- Maple Finance releases its much-awaited protocol upgrade — Maple 2.0.
- Maple 2.0 introduces a modular smart contract architecture, making for better integration with other DeFi protocols.
- The upgrade also brings changes to the withdrawal and default recovery process, making the entire process much quicker.
Undercollateralized lending platform Maple Finance released its much-awaited protocol upgrade to drive the platform’s growth. The upgrade is built to improve the risk profile of the platform by diversifying lending opportunities and onboarding new delegates.
Introducing Maple 2.0.— Maple (@maplefinance) December 14, 2022
Maple 2.0 is a fundamental overhaul of the smart contract architecture. The new contracts are modular and robust and will facilitate Maple bringing capital markets on-chain. pic.twitter.com/5GGsMXaXhv
Unlike other lending platforms like Aave and Compound which rely on overcollateralization, Maple offers undercollateralized (or uncollateralized) loans to reputable firms that pass the credit risk assessments. The protocol does not bear any risk but offers the necessary infrastructure for Maple delegates to run their books.
Maple’s lending practices to date have been limited to crypto-native firms, which has exposed its protocol’s users to sector concentration risk. The collapse of FTX has led to defaults of over $36 million on the platform, with its lenders bearing the loss. With Maple 2.0, the protocol introduces features that look to rectify the problems with the existing model.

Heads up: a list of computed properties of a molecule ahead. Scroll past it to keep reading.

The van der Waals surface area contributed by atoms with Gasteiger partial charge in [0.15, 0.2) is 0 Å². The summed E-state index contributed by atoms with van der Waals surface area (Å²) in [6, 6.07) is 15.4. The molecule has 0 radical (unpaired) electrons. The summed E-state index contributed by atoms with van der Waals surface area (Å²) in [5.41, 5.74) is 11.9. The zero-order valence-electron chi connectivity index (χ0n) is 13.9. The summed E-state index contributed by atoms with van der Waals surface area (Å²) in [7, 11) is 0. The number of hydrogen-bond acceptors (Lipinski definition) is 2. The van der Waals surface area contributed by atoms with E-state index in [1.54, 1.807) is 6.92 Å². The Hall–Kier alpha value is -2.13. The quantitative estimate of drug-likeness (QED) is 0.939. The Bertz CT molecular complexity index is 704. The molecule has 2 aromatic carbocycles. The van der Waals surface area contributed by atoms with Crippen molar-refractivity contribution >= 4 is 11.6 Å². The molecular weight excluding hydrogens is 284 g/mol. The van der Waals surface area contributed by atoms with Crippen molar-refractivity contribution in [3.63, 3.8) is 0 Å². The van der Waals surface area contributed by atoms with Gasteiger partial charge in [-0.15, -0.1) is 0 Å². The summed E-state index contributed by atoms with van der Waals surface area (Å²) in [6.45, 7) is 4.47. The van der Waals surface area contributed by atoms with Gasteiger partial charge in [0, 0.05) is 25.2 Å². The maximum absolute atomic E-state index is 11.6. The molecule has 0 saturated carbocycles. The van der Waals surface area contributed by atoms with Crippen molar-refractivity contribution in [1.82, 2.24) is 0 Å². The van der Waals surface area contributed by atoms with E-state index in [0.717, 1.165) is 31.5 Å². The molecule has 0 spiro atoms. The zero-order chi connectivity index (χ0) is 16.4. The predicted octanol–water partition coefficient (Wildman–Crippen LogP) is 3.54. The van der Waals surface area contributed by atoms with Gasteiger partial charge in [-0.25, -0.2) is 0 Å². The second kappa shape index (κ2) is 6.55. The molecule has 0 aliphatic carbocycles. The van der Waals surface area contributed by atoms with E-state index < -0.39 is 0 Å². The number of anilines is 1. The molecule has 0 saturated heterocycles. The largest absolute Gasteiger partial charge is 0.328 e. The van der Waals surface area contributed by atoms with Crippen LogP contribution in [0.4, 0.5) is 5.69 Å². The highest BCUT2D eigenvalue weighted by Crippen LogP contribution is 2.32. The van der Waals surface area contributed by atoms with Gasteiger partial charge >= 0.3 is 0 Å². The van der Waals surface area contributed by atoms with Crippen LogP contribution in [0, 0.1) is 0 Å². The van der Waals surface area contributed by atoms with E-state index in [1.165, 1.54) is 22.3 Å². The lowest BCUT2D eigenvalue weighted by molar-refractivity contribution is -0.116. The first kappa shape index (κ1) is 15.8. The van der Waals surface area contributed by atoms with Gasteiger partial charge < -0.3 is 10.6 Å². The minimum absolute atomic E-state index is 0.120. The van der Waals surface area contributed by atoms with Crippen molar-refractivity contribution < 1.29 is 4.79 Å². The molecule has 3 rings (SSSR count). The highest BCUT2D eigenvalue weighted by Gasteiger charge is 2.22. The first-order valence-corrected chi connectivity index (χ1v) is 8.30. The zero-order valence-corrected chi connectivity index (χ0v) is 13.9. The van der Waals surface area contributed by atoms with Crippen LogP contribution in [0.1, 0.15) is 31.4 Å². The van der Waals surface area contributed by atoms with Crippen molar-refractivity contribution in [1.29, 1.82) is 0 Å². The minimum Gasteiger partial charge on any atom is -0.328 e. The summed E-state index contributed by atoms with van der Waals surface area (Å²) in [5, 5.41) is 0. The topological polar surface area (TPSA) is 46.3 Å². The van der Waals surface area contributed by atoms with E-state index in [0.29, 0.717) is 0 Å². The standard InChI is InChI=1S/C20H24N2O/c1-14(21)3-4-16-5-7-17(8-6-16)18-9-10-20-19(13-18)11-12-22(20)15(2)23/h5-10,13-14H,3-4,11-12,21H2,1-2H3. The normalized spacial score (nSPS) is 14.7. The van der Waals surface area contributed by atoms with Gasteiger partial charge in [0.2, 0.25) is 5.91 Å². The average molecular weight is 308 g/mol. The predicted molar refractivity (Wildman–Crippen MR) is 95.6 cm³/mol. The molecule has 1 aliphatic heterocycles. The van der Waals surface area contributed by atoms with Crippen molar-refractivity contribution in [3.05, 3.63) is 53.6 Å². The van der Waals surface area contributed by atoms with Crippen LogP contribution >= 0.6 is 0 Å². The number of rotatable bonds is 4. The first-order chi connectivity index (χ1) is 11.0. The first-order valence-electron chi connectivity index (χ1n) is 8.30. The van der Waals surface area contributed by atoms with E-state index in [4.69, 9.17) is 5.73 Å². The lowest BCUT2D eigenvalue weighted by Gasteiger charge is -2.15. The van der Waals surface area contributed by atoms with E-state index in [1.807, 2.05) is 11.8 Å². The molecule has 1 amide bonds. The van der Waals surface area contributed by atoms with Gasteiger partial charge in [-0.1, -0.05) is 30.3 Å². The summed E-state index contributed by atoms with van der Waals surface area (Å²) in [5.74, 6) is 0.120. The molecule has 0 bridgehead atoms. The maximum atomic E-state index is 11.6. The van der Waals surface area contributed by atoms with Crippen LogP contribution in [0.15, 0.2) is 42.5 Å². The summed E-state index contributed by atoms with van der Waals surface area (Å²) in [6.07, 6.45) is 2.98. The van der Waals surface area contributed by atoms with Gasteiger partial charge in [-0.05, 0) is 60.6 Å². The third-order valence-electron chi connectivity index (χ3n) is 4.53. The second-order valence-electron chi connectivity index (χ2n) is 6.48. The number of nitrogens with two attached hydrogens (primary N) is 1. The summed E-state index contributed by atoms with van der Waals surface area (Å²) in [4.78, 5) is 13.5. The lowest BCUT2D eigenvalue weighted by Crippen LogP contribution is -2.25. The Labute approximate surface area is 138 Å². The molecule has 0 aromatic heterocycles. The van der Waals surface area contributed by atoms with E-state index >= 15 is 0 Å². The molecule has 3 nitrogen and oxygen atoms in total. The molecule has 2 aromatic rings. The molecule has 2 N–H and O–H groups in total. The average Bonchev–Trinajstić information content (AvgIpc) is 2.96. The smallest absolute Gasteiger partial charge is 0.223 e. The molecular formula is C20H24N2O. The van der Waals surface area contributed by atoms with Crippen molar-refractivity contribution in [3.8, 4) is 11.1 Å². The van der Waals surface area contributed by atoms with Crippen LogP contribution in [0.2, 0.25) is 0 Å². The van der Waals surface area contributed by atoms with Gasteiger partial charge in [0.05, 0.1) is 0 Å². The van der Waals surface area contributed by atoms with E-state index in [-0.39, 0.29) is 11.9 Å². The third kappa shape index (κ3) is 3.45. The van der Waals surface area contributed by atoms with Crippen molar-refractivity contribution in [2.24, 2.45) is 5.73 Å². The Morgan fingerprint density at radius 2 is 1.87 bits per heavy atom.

Maple 2.0 has overhauled the protocol’s smart contract architecture, allowing for more iterative and flexible development of products. As per the announcement, the new version allows for withdrawals to be scheduled, and lenders can request a withdrawal at any time, whereas in v1 they had to wait for a minimum of 30 days from the day of their deposit.
The protocol will also have a quicker default process now, with Delegates able to declare an early default should the borrower meet a specific condition. This makes the loan payable immediately, with lenders realizing a loss immediately while the recovery of loans is pursued.
Furthermore, Maple delegates will now be the only party to provide “First Loss Capital” denominated in the native pool asset, ensuring better alignment of incentives between the lenders and underwriters. Maple’s native token MPL is removed from First Loss Capital which will help stabilize the token’s price in default situations.
The latest release also introduces automatic compound interest, as lenders will reinvest their interest into the pool without depositing it manually. The protocol is also adopting the ERC-4626 standard, which will make Maple’s integration with other DeFi protocols much simpler.
On the Flipside
- The price of the MPL token has dropped by over 50% in the last two weeks after the platform saw two major defaults.
- Protocols are built on reputation, and the recent defaults on the platform have exposed the risks involved in the undercollateralized space.
Why You Should Care
For DeFi to keep growing, it needs to expand its services to real-world companies, and undercollateralized lending is one way to do that. Maple holds more than 50% of the market share in this space, so it is encouraging to see the protocol emphasizing better risk management practices and growth.